1. SCENE I. Athens. An Apartment in the Palace of THESEUS.
I love not to see wretchedness o'er-charged,
And duty in his service perishing.
Why, gentle sweet, you shall see no such thing.
He says they can do nothing in this kind.
The kinder we, to give them thanks for nothing.
Our sport shall be to take what they mistake:
And what poor duty cannot do,
Noble respect takes it in might, not merit.
Where I have come, great clerks have purposed
To greet me with premeditated welcomes;
Where I have seen them shiver and look pale,
Make periods in the midst of sentences,
Throttle their practis'd accent in their fears,
And, in conclusion, dumbly have broke off,
Not paying me a welcome. Trust me, sweet,
Out of this silence yet I pick'd a welcome;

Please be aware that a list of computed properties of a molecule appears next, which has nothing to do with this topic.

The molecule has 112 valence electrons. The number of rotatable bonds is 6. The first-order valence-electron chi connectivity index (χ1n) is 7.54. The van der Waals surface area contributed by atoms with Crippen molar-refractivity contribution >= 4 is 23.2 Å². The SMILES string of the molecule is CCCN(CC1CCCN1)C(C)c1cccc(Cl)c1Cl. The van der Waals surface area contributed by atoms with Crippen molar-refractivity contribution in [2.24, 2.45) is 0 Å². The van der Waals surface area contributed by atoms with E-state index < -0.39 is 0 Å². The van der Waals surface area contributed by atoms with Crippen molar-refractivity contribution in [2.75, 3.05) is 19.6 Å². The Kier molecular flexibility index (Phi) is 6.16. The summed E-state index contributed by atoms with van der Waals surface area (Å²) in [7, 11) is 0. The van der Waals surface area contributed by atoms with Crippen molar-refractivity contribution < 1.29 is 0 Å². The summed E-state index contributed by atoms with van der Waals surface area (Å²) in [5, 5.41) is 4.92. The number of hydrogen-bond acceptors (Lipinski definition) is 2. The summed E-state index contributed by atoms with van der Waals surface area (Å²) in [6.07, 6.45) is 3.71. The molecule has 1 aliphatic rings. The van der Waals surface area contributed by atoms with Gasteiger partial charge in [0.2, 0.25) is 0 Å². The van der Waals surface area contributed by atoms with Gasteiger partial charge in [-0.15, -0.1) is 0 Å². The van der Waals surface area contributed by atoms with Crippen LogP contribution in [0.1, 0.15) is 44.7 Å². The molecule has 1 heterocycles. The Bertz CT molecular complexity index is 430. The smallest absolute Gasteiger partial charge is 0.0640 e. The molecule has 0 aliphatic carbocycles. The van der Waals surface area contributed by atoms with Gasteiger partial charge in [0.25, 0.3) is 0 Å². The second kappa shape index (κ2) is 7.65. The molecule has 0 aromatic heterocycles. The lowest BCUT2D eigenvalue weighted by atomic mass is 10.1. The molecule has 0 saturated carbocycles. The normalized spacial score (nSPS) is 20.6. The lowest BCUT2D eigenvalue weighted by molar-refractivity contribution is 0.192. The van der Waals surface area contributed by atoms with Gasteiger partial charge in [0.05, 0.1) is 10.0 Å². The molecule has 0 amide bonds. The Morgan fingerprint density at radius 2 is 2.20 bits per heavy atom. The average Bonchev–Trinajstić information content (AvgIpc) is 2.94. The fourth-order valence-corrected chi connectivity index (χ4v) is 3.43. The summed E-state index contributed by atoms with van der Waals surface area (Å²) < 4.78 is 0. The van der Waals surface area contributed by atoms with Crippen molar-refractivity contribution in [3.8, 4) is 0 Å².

And in the modesty of fearful duty
I read as much as from the rattling tongue
Of saucy and audacious eloquence.
Love, therefore, and tongue-tied simplicity
In least speak most to my capacity.
SO please your grace, the prologue is address'd.
Let him approach.
[Flourish of trumpets. Enter PROLOGUE.]
'If we offend, it is with our good will.
That you should think, we come not to offend,
But with good will. To show our simple skill,
That is the true beginning of our end.
Consider then, we come but in despite.
We do not come, as minding to content you,
Our true intent is. All for your delight
We are not here. That you should here repent you,
The actors are at hand: and, by their show,
You shall know all that you are like to know,'
This fellow doth not stand upon points.
He hath rid his prologue like a rough colt; he knows
not the stop. A good moral, my lord: it is not enough to speak,
but to speak true.